Wednesday, July 08, 2009
In bad economic times, state wastes taxpayer money in Aloha Tower litigation
by Larry Geller
While local media focus on Governor Linda Lingle’s ongoing battle to extract money from public workers to balance the state budget, the state is dribbling away tax money in fighting an arbitration award against the Aloha Tower Development Corp (ATDC).
An article in the Memphis Business Journal (from the Pacific Business News, 7/3/2009) describes mounting fines of $438 a day and a present cost to taxpayers of more than double the $1.2 million original award.
How many state jobs can be saved if the state were to cut its losses right now?
The Texas developer is going to federal court to compel payment of the arbitration award:
“Even now, with interest running at $400 a day they are going to spend another $20, 30, 40,000 in taxpayer dollars to delay the inevitable,” said attorney Jeff Portnoy, who represents the developer, Kenneth Hughes of Dallas. “And that’s unfortunate. It clearly demonstrates they’re going to spend thousands more dollars in taxpayers’ money to avoid paying a hard-fought arbitration.”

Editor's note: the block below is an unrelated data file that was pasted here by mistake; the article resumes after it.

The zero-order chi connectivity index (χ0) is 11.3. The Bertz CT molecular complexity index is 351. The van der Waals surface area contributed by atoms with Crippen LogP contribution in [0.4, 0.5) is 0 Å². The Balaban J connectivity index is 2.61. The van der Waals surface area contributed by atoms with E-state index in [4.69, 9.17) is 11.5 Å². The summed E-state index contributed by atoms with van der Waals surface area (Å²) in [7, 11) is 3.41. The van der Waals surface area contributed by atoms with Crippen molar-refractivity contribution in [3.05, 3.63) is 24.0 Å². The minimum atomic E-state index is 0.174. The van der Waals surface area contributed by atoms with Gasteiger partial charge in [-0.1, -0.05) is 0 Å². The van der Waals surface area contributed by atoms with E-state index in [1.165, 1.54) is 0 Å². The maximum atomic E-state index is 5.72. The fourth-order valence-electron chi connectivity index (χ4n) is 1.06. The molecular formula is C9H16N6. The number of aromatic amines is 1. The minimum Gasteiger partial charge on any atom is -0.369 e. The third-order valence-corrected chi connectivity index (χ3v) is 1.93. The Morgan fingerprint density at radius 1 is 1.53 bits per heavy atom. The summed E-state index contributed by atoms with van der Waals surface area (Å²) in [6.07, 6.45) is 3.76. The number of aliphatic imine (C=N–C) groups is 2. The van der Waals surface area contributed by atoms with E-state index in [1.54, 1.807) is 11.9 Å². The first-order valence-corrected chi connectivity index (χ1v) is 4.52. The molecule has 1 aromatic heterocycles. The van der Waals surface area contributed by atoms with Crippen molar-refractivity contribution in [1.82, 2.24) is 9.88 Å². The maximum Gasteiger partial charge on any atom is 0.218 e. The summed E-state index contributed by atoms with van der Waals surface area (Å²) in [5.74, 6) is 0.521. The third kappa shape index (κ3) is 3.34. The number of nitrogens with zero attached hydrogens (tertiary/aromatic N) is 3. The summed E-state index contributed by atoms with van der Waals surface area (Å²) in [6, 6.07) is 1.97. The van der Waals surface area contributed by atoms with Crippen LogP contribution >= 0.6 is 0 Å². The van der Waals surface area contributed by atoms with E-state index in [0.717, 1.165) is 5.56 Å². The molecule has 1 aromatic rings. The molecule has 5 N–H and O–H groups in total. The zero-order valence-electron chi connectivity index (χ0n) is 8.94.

Portnoy filed the lawsuit to confirm the arbitration award in U.S. District Court on June 16. Judge David Ezra has scheduled a hearing for Sept. 8.
As a conservative judge who has given the state plenty of slack in the Felix special education and other cases, Ezra may be reluctant to extract funds from the state as it struggles to balance its budget.
The state may argue that even if it agreed to pay the money the ATDC would have to go to the Legislature for payment, meaning it could be another year before any money is paid, and adding $185,000 to the bill. But Portnoy said he will press for immediate payment, which could lead to garnishment of state accounts.
ATDC will likely file a motion to throw out the award, but it was made by experienced arbitrator Keith Hunter and is unlikely to be reversed. Of course the outcome cannot be predicted.
It’s one thing to justify layoffs as necessary to balance the budget, and quite another to layoff state workers to pay legal fees and interest payments mounting in this case against the troubled ATDC. See the article linked above for a summary of problems that may result in the closing down of ATDC at the end of this current fiscal year.
Why not help balance the budget by cutting avoidable expenses such as for litigation, or ending the failed and costly war on drugs that keeps our prisons filled and enriches private prison operators?
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